Leases

Deployment Guide (1.1.0)

A lease is the primary organizational unit used by TMS. Leases allow you to describe which models to load, and how to control their lifecycle. Leases provide a convenient means of describing the Triton instance where the models are loaded, without having to manage the Triton instance directly. Additionally, leases allow you to configure features like autoscaling or sharing Triton servers.

A lease consists of the following:

  • A model or ensemble of models that are loaded together in a Triton instance.

  • A description of the Triton instance where to load the models. This can be:

    • A bespoke Triton instance that is created just for this lease and is not shared. Bespoke Triton instances support autoscaling.

    • The name of a pre-existing [Triton pool](./triton-pools.md], where the lease can share a Triton instance with other leases.

  • Information about the duration of the lease, including whether it supports automatic renewal based on usage.

For example, a lease might have the following characteristics:

  • Consists of a single model named model_A, along with the URI from which to fetch it.

  • Uses a bespoke Triton instance with the default configuration as set by the system administrator.

  • Lasts for the default duration as set by the system administrator.

A more complex lease might have the following characteristics:

  • Consists of an ensemble of models. The models are named model_A, model_B, and model_C, and each is specified along with the URI from which to fetch it. These models are loaded in the order specified to ensure the ensemble works properly.

  • Describes a bespoke Triton instance on which to run with custom resource requirements, which include:

    • The Triton instance supports autoscaling up to four copies, scaling up when inference queue time exceeds 200ms.

    • Each Triton requires 2 GPUs, 4 CPUs, and 32 GB of main memory.

  • Contains leases that remain active for 8 hours and automatically renew for another four hours, so long as it has served inference requests in the 30 minutes before the lease is scheduled to expire.

The exact lifecycle of a lease varies depending on the application requirements, but a typical lease lifecycle requires the following tasks:

  • Create a lease using a Lease.Acquire() API call and get the URL of the Triton instance where the models were loaded.

  • Run inference against the models in the lease using the Triton inference API.

  • Potentially renew the lease using Lease.Rewnew() calls, or let it automatically renew if it is configured to renew while still being used.

  • Either manually release the lease using a Lease.Release() call, or let it expire. Either way, this frees the associated Triton instance for bespoke leases or marks the resources as available for leases running on pooled Triton instances.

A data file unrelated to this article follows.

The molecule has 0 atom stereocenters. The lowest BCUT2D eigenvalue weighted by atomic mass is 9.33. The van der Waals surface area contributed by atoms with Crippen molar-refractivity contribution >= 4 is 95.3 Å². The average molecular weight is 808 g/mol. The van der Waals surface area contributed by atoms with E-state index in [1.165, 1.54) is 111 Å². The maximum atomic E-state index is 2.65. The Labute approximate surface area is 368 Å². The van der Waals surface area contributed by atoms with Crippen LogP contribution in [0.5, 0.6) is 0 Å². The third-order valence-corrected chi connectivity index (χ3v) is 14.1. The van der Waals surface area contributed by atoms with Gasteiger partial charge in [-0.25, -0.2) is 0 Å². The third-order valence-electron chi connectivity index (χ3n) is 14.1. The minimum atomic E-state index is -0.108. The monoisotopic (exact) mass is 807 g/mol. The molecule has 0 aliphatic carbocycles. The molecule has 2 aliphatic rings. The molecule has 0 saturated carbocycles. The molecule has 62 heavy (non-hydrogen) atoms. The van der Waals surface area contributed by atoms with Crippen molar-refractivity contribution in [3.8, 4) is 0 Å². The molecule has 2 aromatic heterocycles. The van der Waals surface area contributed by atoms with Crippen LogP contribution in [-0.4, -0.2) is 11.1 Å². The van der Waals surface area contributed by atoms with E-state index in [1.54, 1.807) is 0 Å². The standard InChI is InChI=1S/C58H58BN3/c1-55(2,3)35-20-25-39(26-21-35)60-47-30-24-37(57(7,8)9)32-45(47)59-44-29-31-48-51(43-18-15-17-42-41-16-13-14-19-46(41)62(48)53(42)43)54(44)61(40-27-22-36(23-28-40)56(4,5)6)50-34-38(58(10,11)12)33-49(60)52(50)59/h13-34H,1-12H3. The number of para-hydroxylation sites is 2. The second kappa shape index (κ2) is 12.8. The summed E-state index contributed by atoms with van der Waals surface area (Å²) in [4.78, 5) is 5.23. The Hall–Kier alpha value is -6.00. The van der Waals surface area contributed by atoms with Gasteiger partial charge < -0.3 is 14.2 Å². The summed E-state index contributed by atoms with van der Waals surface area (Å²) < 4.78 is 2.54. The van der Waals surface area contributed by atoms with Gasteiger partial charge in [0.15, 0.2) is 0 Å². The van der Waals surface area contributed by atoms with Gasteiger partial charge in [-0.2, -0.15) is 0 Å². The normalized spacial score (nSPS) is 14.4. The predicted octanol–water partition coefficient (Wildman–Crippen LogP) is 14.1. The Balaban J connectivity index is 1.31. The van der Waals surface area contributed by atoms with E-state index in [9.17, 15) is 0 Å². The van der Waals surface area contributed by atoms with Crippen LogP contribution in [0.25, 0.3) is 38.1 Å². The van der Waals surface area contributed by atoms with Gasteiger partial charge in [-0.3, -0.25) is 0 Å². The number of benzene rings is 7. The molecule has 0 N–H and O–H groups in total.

For more details on the available operations, continue reading. There is also a tutorial that guides you through the basics of of working with leases.

The Lease Service exposes a number of RPC end-points including: Acquire, Release, Renew, and Status. The Triton Allowlist Service exposes the following RPC end-points: Append, List and Remove. Each of the end-points accept a single structured request and respond with a structured response.

Note

The gRPC protocol supports streaming requests and/or responses. One or both sides of the interaction can stream data to the other. Functionally, this allows the server to begin sending response data before the client has finished sending request data.

The expected order of operations for the Lease Service are:

  1. Create to create a new lease with a specified set of AI models.

    Assuming the request is successful, the response includes a unique identifier and an expiration date for the new lease.

    All models in a lease acquire request are considered bundled. They cannot be loaded or unloaded separately. Additionally, all models in a lease are loaded into the same instance of the Triton Inference Server. If it is impossible to do so (for example, insufficient memory), then the lease is marked as invalid and any successfully loaded models are unloaded after the first model load failure is detected. TMS does not support partially loaded leases.

    A lease can be created as part of a Triton Pool or using a bespoke Triton instance. This is determined by the use of the triton_options value in the gRPC API.

    This RPC begins streaming a response after the request has been received. The server sends a series of model status updates to the caller to show continued progress as the lease’s models are deployed. Model status updates are sparse, they do not include the status of every model every time.

    The final response from the server includes the status for every model in the request and data for the lease itself.

  2. Renew to extend the lease’s duration. After a lease is renewed it is assigned a new expiration date.

    After a lease has expired, it is no longer valid, any associated models are unloaded and become unavailable. Any resources consumed by the lease are returned to the hosting Triton Inference Server to be used by future leases. If a Triton Inference Server instance becomes unnecessary, it is deleted and its resources returned to the cluster.

  3. Status to get the current status of a specific lease.

    Requesting the status of an expired or released lease is a valid operation.

  4. Release to terminate a lease before its expiration is reached.

    After a lease has been released, it is no longer valid and any associated models are unloaded and become unavailable. Any resources consumed by the lease are returned to the hosting Triton Inference Server for use by future leases. If a Triton Inference Server instance becomes unnecessary, it is deleted and its resources are returned to the cluster.

© Copyright 2023, NVIDIA. Last updated on Dec 11, 2023.